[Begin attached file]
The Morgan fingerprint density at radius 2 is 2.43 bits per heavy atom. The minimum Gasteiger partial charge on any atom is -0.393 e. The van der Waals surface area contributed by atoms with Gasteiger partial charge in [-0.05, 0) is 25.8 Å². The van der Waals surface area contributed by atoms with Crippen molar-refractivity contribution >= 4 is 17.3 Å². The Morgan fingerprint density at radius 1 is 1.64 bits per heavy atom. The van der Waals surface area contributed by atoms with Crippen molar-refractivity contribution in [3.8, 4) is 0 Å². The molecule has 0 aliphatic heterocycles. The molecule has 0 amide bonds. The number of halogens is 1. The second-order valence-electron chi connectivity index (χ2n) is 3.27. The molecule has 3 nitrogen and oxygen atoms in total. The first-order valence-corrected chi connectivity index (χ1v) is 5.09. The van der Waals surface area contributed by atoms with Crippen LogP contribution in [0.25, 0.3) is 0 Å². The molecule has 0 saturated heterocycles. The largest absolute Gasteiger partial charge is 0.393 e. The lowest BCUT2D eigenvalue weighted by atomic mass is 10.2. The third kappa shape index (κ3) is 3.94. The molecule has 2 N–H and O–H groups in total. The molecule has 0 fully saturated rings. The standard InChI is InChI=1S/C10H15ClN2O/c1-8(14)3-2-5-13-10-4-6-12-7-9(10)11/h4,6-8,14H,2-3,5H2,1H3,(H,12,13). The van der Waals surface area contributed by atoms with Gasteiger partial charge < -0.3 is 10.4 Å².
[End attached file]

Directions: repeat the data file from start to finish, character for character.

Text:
The Morgan fingerprint density at radius 2 is 2.43 bits per heavy atom. The minimum Gasteiger partial charge on any atom is -0.393 e. The van der Waals surface area contributed by atoms with Gasteiger partial charge in [-0.05, 0) is 25.8 Å². The van der Waals surface area contributed by atoms with Crippen molar-refractivity contribution >= 4 is 17.3 Å². The Morgan fingerprint density at radius 1 is 1.64 bits per heavy atom. The van der Waals surface area contributed by atoms with Crippen molar-refractivity contribution in [3.8, 4) is 0 Å². The molecule has 0 aliphatic heterocycles. The molecule has 0 amide bonds. The number of halogens is 1. The second-order valence-electron chi connectivity index (χ2n) is 3.27. The molecule has 3 nitrogen and oxygen atoms in total. The first-order valence-corrected chi connectivity index (χ1v) is 5.09. The van der Waals surface area contributed by atoms with Crippen LogP contribution in [0.25, 0.3) is 0 Å². The molecule has 0 saturated heterocycles. The largest absolute Gasteiger partial charge is 0.393 e. The lowest BCUT2D eigenvalue weighted by atomic mass is 10.2. The third kappa shape index (κ3) is 3.94. The molecule has 2 N–H and O–H groups in total. The molecule has 0 fully saturated rings. The standard InChI is InChI=1S/C10H15ClN2O/c1-8(14)3-2-5-13-10-4-6-12-7-9(10)11/h4,6-8,14H,2-3,5H2,1H3,(H,12,13). The van der Waals surface area contributed by atoms with Gasteiger partial charge < -0.3 is 10.4 Å².